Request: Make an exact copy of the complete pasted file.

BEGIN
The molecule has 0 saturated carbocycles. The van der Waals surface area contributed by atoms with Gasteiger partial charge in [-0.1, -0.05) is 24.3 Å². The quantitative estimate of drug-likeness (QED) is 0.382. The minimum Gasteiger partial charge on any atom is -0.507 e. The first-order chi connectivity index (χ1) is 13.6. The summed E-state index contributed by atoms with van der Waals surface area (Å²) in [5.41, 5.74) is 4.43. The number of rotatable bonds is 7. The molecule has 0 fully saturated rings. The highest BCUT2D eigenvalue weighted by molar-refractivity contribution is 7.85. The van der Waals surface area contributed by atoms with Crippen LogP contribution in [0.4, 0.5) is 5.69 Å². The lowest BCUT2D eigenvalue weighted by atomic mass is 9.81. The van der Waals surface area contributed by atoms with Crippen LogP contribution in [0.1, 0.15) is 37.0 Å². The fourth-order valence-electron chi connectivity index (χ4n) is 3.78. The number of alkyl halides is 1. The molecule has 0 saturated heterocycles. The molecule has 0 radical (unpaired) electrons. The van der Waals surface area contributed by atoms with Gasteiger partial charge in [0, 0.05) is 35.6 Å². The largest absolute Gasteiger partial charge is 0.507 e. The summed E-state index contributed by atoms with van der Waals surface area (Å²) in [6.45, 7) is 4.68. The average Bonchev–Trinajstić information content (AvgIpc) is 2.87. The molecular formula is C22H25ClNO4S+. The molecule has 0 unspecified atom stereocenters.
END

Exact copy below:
The molecule has 0 saturated carbocycles. The van der Waals surface area contributed by atoms with Gasteiger partial charge in [-0.1, -0.05) is 24.3 Å². The quantitative estimate of drug-likeness (QED) is 0.382. The minimum Gasteiger partial charge on any atom is -0.507 e. The first-order chi connectivity index (χ1) is 13.6. The summed E-state index contributed by atoms with van der Waals surface area (Å²) in [5.41, 5.74) is 4.43. The number of rotatable bonds is 7. The molecule has 0 fully saturated rings. The highest BCUT2D eigenvalue weighted by molar-refractivity contribution is 7.85. The van der Waals surface area contributed by atoms with Crippen LogP contribution in [0.4, 0.5) is 5.69 Å². The lowest BCUT2D eigenvalue weighted by atomic mass is 9.81. The van der Waals surface area contributed by atoms with Crippen LogP contribution in [0.1, 0.15) is 37.0 Å². The fourth-order valence-electron chi connectivity index (χ4n) is 3.78. The number of alkyl halides is 1. The molecule has 0 saturated heterocycles. The molecule has 0 radical (unpaired) electrons. The van der Waals surface area contributed by atoms with Gasteiger partial charge in [0, 0.05) is 35.6 Å². The largest absolute Gasteiger partial charge is 0.507 e. The summed E-state index contributed by atoms with van der Waals surface area (Å²) in [6.45, 7) is 4.68. The average Bonchev–Trinajstić information content (AvgIpc) is 2.87. The molecular formula is C22H25ClNO4S+. The molecule has 0 unspecified atom stereocenters.